TechnologyGovernment websites ‘boring’ says e-Envoy

Government websites 'boring' says e-Envoy

Andrew Pinder has called for more innovation and a greater focus on customers' needs in the design of government websites

The e-envoy has warned that too many online services developed by local and central Government are boring and do not address the needs of customers.

Speaking at the Government Computing show in London, Andrew Pinder said that the public sector was well positioned to hit the 2005 deadline for delivery of public services online. By the end of this year, he predicts that three quarters of all services will be online.

But he criticised the lack of collaboration between departments, and a lack of innovation about how services should be delivered.

‘We need to get services online that are attractive, that people want to use and that are easy to use – and we’ve not done very well. In central government, we’re still looking out from our silos,’ Pinder said.

He warned that pressure on departments to hit the 2005 targets had distracted them from working with others to develop creative online services that met customer requirements.

‘It’s about understanding your customer and giving them what they want. Too many of us are delivering services that are boring, chunky and not innovative,’ Pinder said.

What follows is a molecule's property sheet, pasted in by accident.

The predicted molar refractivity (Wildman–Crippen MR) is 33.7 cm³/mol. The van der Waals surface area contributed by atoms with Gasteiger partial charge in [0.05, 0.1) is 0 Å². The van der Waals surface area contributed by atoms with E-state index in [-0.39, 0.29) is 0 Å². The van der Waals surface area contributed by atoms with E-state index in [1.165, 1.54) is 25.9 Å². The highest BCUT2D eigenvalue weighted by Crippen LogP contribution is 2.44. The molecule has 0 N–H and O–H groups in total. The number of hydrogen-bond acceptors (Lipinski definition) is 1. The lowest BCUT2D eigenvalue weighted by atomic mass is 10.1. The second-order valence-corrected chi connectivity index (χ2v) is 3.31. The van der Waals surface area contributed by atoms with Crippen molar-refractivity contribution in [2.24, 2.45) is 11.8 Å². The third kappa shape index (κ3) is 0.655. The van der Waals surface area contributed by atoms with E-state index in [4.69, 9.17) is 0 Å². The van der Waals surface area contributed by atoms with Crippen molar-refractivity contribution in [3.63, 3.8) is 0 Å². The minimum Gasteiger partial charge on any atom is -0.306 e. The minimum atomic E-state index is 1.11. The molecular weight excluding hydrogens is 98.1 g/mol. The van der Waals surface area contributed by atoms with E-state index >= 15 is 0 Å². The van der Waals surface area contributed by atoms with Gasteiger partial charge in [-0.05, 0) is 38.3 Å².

The Office of the e-Envoy today launched a set of Web design guidelines for UK Government websites aimed at helping public sector web management teams improve their websites. The handbook offers advice on areas including content and website maintenance together with links to other sources of policy and guidance.

‘This is guidance for best practice in the design of sites. We need to raise our game, particularly in central government. We will deliver to our 2005 target but I want to deliver real value for money to the taxpayer,’ Pinder said.

Pinder’s vision also includes signing partnerships with third party, voluntary and private sector organisations who will deliver online public services as part of their offering.

‘Use of intermediaries can help reach parts of the market that we wouldn’t normally reach. Government services can add value to their brand and add value to us,’ Pinder said.

The Office of the E-envoy has already given £20m to the Citizens Advice Bureau to fund improvements to the CAB’s IT infrastructure.

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